Brussels attacks: Email order to close metro sent to wrong address

Brussels email mistake may have cost lives
People read messages on a commemorative wall at the Maelbeek - Maalbeek metro station on its re-opening day on April 25, 2016 in Brussels, after being closed since the 22 March attacks in the Belgian capital. Maelbeek - Maalbeek metro station was hit by one of the three Islamic State suicide bombers who struck Brussels airport and metro on March 22, killing 32 people and injuring hundreds. / AFP PHOTO / JOHN THYSJOHN THYS/AFP/Getty Images

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Brussels email mistake may have cost lives 01:46

Story highlights

  • 16 people were killed in the suicide bombing in the Maelbeek metro station
  • 16 were killed at the airport in twin bombings an hour earlier

Brussels (CNN)An order to close the Brussels metro ahead of the deadly March terror attacks on the network failed to reach relevant authorities, in part because an email from Belgian federal police was sent to the wrong address, a parliamentary commission has heard.

The commission, established to investigate the March 22 bombings and whether they could have been prevented, heard this week that the senior police official in charge of Brussels' metro networks first learned more than an hour before the deadly bombing at Maelbeek metro station that the explosions at the city's airport were a terror attack.
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    At 8:03 a.m. local time -- five minutes after the twin blasts at Brussels' Zavantem airport that killed 16 -- Jo Decuyper, chief of railway police for the Brussels region, was informed by military sources at the airport that the blasts were suicide bombings, the commission heard.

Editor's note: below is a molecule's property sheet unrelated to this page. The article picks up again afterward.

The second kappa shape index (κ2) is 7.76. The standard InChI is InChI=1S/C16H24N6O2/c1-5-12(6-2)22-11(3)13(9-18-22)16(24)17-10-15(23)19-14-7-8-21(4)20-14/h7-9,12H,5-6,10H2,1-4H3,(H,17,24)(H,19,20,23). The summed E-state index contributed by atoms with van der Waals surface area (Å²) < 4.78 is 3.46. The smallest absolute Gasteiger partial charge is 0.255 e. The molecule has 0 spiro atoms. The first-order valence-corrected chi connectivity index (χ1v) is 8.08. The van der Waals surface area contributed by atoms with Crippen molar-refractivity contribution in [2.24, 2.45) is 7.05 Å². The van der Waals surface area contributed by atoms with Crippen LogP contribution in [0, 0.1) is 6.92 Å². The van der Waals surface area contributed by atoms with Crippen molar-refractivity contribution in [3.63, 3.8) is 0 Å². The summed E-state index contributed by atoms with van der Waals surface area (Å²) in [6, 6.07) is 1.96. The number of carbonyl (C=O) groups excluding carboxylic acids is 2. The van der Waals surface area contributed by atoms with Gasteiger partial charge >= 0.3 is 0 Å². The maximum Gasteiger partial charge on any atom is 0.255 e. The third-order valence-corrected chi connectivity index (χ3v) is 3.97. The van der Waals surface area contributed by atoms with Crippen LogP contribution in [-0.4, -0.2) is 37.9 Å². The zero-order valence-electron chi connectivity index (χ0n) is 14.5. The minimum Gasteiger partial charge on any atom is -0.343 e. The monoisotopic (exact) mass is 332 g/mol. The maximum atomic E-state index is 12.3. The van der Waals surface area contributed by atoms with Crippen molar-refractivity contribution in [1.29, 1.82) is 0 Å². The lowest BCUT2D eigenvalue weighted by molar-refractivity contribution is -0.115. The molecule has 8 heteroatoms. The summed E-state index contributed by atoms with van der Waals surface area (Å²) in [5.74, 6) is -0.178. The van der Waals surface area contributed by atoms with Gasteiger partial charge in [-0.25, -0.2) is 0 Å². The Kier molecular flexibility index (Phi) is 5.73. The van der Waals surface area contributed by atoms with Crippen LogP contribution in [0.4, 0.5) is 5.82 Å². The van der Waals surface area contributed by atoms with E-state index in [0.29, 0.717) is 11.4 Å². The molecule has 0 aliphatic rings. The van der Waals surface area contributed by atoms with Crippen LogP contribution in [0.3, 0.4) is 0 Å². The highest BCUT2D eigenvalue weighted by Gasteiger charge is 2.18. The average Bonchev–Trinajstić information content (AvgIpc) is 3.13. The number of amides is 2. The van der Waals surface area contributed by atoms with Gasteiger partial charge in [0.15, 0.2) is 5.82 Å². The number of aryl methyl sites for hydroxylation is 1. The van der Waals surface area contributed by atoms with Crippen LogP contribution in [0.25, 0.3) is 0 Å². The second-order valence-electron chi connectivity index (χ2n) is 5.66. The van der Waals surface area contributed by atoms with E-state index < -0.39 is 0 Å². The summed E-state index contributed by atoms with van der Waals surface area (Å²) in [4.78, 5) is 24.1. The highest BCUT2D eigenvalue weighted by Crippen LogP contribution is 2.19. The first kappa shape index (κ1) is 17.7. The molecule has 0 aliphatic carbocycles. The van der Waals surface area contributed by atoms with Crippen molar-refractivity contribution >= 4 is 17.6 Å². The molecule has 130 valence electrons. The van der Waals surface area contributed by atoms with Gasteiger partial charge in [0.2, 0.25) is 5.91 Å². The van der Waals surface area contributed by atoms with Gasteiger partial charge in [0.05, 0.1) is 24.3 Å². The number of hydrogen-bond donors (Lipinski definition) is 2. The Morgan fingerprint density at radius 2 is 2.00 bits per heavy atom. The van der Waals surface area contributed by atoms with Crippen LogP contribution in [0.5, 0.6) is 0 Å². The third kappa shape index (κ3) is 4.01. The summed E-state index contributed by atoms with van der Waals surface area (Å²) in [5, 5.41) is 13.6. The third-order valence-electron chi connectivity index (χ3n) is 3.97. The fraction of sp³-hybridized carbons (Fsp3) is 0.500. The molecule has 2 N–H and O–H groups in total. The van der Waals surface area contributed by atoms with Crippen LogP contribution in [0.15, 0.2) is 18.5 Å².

A third attacker struck the Maelbeek metro station in central Brussels at 9:11 a.m., killing 16 others.
    ISIS claimed responsibility for the attacks.

    Order to close sent at 8.50 a.m.

    The commission heard that a federal alert was issued by Belgium's Federal Crisis Center at 8:50 a.m., including an order to close the metro and the main railway stations in Brussels -- but it never reached the relevant authorities.
    A memorial inside Brussels' Maelbeek metro station
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    Seventeen minutes later, at 9:07 a.m., federal police sent Decuyper an email ordering the closure of the Brussels metro network until noon, the commission heard.
    But, Decuyper told the commission, it was sent to his personal email address, and he did not see the message until after the attacks.
    Even if he had seen the message, it would have made no difference, as "at least 30 minutes" were needed to evacuate the metro network, he told the commission.
    It was only after the explosion at 9:11 a.m. that the station was closed and the network evacuated.
    Maelbeek station reopened on April 25.

    Paris, Brussels attacks linked, say investigators

    Investigators say the same ISIS network was behind the Paris terror attacks that killed 130 people in November, and the Brussels suicide bombings.
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    The Belgian prosecutor said last month that the network initially planned to strike again in France but changed its target when French investigators appeared to be closing in on those responsible for the Paris attacks.
    The Brussels bombings took place four days after the arrest in the city of Salah Abdeslam, a key suspect in the Paris attacks.
    The Belgian-born French citizen is currently facing charges in a Paris court of participation in terrorist murder, and taking part in the activities of a terrorist organization.
    Swedish citizen Ossama Krayem has been charged in connection with both the Brussels and Paris attacks, with a Belgian prosecutor calling him "omnipresent" during the planning of both plots.
    Mohamed Abrini, a Belgian-Moroccan who was arrested in Brussels last month, has also been linked to both attacks.